You really have not provided enough information for someone to provide you with meaningful help. My recollection is that Intro 22 appeared to be an old style IOR quarter tonner design.
In order to shorten the draft of a keel, you need to know the bolt arrangement. Many bolt on keels have keel bolts that end in a hook that is cast into the lead or iron. These typically extend different lengths into the casting, some very close to the bottom. You would need to either make a shallow enough cut to miss the bolts or else drill, and install a new bolt using a pocket for the head.
To maintain a similar stability (for safety) and motion comfort, you generally you need to calculate the weight and the center of gravity of the old keel, and the weight and center of gravity of the new keel and then design a bulb that ends up with a keel with the same vertical center of gravity. This typically means that the bulb is heavier than the lead removed from the keel.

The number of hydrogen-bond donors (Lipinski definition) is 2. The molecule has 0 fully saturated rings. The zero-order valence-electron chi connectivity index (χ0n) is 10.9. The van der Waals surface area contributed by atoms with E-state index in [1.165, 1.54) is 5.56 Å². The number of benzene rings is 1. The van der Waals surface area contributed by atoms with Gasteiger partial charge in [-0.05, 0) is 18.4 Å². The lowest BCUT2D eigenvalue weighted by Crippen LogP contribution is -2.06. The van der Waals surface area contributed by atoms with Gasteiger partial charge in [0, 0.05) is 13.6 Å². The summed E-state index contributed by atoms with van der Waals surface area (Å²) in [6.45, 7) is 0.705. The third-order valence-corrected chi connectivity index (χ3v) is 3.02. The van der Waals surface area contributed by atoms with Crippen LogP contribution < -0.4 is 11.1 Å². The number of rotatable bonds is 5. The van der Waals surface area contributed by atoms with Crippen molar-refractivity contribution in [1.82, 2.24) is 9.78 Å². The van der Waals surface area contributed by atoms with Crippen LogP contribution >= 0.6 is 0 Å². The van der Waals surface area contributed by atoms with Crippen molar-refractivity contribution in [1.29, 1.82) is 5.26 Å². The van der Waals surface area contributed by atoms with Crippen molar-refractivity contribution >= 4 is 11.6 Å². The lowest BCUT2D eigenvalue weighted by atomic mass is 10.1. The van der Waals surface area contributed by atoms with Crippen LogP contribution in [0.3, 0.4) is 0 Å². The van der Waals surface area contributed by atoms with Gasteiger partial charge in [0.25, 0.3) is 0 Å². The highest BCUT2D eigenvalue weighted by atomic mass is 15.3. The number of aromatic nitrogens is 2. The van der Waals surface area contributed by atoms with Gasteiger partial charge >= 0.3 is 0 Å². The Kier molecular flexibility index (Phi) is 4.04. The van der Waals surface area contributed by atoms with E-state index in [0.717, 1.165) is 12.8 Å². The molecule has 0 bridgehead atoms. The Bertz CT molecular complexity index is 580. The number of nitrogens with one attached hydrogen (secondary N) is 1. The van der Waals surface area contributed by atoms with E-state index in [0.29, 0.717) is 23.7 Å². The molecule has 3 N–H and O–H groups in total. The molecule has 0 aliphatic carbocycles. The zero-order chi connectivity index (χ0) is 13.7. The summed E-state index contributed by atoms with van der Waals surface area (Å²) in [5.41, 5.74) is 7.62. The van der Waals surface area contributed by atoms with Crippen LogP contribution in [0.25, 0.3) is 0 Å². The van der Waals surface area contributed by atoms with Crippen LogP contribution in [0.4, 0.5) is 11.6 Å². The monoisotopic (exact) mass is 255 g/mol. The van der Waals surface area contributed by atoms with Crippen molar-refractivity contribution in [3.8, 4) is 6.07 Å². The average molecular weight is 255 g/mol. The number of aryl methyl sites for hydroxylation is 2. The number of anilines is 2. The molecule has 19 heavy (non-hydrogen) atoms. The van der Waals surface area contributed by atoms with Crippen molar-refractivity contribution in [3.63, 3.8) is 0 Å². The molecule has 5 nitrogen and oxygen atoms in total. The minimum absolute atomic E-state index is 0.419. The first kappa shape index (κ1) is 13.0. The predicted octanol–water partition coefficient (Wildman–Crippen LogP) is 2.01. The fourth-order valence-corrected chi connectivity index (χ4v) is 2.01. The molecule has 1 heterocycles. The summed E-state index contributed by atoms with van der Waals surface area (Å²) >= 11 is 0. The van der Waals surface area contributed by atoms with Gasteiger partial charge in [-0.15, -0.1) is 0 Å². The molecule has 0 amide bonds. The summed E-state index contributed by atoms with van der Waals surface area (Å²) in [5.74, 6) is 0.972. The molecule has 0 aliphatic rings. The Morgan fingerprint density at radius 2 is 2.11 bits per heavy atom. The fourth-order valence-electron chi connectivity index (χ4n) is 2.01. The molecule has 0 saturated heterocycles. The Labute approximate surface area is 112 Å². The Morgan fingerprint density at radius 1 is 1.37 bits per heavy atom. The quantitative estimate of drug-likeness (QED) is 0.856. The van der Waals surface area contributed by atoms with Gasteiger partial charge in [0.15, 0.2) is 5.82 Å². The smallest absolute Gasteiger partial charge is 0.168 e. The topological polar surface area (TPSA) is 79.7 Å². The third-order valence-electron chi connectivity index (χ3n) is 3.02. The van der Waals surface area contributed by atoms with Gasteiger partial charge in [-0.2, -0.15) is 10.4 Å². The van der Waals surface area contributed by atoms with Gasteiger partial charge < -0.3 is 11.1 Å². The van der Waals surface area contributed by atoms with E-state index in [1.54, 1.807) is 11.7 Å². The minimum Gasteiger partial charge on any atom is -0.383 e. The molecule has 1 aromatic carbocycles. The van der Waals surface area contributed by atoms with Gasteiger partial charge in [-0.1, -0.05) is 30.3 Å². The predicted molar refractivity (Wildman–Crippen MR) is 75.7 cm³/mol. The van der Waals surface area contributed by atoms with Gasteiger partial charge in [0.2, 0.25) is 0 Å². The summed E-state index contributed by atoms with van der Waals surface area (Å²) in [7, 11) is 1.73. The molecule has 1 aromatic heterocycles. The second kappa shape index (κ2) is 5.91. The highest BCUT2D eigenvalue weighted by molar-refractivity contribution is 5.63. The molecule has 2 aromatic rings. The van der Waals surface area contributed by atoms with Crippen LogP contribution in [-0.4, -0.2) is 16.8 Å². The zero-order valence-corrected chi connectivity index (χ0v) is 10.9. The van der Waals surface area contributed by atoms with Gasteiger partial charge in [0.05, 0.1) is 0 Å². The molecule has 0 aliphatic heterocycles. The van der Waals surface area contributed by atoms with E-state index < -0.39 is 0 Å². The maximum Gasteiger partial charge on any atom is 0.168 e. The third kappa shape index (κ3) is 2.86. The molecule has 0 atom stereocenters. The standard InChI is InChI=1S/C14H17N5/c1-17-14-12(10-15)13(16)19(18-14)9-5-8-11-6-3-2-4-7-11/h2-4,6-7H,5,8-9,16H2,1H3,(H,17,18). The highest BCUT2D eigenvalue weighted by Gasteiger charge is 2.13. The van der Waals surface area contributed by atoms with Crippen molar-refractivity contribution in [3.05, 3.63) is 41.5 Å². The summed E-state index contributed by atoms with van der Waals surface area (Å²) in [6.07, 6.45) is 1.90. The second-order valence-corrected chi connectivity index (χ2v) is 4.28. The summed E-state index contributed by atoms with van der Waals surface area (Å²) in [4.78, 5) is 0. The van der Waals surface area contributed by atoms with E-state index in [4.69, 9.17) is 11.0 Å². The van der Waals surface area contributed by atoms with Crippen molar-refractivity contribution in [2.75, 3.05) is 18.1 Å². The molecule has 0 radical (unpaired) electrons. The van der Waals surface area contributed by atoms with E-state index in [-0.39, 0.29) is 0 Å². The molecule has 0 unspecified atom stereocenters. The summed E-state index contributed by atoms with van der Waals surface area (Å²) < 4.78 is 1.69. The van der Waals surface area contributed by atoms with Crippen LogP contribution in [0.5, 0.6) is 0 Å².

Because of that you typically end up having to beef up your keel bolts and transverse framing.
On this side of the pond, there are companies like Mars metals who can do the engineering and produce a bulb cheaply. I have no idea if there are similar companies in Great Britain.
I will tell you the few times that I have been around projects like this, these type of modifications were not cheap and the boats did not sail as well as it had. In at least one case, it was cheaper to replace the entire keel and sell the old one for scrap than do the mods necessary to add a bulb.
In any event if the mod's are done right the mods are very expensive and yet decrease the value of the boat some. If they are done poorly, they may be a little less expensive but destroy the value of the boat totally.
In the end, my sense is that you may be well ahead of the game, selling your current boat as she is, and finding a shallower draft boat that better suits your needs.
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Curmudgeon at Large- and rhinestone in the rough, sailing my Farr 11.6 on the Chesapeake Bay